Perspectives on Heston and heaven
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Bob Smith of Glendale calls him Chuck Heston -- he knew the man for 20 years and spent time with him at the L.A. Tennis Club -- and was horrified to see the Matt Wuerker cartoon in The Times’ opinion pages on April 8.
The drawing, which ran in black and white in The Times, showed Heston at the Pearly Gates hoisting a rifle and wearing an NRA shirt while St. Peter says, ‘I don’t care if the guy says he’s Moses! Pry the gun from his cold, dead hands, or he isn’t going nowhere...’
In a phone message, Smith called the cartoon ‘unbelievably tasteless.’ In a conversation later, he added, ‘I was horrified to see that caricature in The Times. He was one of the fairest-minded people you’ll ever see on this planet. And it’s cheap to go after his image after he’s passed away.’
Many other readers who didn’t know Heston personally also raised concerns. Eric Cooper of Santa Monica also thought the cartoon was in ‘extremely bad taste’: ‘No matter what his or your views ... the week he passes away is not the time to make him the butt of a joke. Why ridicule someone who can now no longer respond? He lived over 80 years. Ya had plenty of time.’ Cooper added he doesn’t happen to share Heston’s perspective on guns.
In a note that he sent back to one reader, Editorial Pages Editor Jim Newton said that he was sorry that readers were so offended by the cartoon, but he offered as well his thinking on the opinion pages as a forum.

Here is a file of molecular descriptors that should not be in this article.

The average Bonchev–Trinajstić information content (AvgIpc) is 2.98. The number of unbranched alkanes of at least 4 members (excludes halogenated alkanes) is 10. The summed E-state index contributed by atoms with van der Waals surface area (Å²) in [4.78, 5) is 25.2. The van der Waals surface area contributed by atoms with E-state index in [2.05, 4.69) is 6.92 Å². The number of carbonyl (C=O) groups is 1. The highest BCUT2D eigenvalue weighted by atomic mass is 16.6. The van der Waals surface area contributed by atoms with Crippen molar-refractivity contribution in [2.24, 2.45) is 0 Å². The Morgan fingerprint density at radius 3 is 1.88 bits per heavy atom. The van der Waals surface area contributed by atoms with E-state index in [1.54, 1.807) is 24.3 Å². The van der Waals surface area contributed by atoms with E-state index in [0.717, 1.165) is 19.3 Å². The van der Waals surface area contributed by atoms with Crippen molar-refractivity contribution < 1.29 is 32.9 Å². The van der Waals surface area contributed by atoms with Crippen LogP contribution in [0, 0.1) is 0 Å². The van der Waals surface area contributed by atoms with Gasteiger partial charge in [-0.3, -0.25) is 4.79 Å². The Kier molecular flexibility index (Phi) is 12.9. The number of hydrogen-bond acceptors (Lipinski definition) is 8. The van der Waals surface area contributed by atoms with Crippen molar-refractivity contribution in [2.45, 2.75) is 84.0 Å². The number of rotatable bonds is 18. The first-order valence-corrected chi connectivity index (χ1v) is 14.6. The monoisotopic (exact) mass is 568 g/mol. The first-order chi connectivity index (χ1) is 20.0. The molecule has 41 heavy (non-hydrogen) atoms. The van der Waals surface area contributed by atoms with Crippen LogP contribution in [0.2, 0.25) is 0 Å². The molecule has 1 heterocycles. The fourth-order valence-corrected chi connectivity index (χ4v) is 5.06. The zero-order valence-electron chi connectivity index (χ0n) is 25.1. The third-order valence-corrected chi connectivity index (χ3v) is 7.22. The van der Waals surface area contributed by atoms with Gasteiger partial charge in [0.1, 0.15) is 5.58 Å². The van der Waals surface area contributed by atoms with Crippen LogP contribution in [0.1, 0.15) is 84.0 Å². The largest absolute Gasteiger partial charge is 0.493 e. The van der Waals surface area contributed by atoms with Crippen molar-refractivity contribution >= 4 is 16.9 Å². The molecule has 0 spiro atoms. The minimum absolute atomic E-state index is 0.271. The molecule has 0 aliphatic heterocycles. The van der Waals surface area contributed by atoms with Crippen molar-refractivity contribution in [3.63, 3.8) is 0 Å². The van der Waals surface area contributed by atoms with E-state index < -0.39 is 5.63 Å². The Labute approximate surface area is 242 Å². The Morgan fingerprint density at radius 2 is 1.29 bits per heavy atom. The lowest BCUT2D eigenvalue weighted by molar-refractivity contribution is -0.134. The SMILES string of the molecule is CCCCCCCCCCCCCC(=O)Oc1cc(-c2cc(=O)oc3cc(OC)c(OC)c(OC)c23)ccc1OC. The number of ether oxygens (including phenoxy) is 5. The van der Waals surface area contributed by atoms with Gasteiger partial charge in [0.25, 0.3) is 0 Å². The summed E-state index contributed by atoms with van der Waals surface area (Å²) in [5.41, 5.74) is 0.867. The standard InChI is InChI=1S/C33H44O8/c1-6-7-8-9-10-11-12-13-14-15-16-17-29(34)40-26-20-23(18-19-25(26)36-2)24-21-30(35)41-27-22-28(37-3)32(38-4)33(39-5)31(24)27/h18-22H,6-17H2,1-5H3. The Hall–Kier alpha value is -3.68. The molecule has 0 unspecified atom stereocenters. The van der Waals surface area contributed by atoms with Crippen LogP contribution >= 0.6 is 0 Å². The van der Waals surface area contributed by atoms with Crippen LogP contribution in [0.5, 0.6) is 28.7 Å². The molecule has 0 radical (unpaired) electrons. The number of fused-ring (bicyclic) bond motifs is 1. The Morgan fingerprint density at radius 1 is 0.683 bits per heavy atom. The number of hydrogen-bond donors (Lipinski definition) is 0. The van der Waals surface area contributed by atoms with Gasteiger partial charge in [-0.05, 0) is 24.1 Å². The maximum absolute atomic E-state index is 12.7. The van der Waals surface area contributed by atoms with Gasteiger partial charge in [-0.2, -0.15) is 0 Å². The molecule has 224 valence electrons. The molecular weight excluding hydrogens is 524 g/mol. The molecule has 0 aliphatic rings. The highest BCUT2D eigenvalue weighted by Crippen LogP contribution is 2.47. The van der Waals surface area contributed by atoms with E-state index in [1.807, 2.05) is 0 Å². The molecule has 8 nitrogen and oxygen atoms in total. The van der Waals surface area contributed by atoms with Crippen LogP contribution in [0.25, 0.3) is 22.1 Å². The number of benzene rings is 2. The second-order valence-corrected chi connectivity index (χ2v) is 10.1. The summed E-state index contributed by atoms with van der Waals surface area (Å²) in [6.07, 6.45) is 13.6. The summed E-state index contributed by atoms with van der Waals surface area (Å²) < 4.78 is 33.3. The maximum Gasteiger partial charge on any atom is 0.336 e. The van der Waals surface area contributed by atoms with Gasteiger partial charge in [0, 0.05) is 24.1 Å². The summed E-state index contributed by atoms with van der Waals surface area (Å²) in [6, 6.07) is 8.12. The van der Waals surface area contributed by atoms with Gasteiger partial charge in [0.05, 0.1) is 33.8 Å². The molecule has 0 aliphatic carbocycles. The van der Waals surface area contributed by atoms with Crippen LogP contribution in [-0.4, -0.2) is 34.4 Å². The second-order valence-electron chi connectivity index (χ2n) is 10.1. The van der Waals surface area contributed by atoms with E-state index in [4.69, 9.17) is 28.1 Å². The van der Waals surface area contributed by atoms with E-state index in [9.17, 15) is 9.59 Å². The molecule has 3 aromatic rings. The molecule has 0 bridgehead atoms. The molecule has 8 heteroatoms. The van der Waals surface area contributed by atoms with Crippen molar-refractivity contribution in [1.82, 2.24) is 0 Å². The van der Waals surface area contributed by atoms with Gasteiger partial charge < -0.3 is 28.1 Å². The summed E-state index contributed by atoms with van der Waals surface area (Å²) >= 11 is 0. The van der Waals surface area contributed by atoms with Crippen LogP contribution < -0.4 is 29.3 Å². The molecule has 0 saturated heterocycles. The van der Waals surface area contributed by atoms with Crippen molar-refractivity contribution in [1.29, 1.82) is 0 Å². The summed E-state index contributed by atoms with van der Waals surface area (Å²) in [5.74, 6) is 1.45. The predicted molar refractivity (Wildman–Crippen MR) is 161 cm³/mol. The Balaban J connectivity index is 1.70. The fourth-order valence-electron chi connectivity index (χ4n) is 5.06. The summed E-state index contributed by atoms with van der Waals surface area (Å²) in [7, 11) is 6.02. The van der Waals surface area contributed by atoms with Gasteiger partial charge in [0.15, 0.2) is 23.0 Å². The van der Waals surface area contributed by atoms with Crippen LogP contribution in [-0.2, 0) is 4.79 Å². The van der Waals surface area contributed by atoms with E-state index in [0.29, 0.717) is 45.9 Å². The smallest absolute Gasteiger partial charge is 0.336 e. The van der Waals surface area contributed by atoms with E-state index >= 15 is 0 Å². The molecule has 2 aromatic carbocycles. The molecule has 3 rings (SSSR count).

Wrote Newton in response to those objecting to the drawing: ‘It was, obviously, intended to be provocative, and thus sure to offend some. That said, Heston was a controversial figure who staked out a view on guns that offended many people over many years. The cartoonist obviously saw that as fair game, and while we paused over it before publishing it, it seemed to fall within the realm of spirited debate to go ahead.
‘As I’m sure you recognize, cartoons, like other works of opinion journalism, are meant to provoke and even offend. That’s a dicey business, as everyone has their own line between legitimate provocation and unacceptable offense. Paul Conrad, this paper’s longtime cartoonist, regularly offended supporters of Israel and many political conservatives. Michael Ramirez, Conrad’s wonderful successor (and a winner, this week, of the Pulitzer Prize), regularly agitated liberals with his barbed conservatism. Both generated many notes such as the one you sent me this morning.
‘Obviously, this piece crossed the line between provocative and offensive for you, and I’m sorry that it caused you such anger. I received a number of other emails yesterday and today from readers who appreciated it, so they obviously processed it differently.’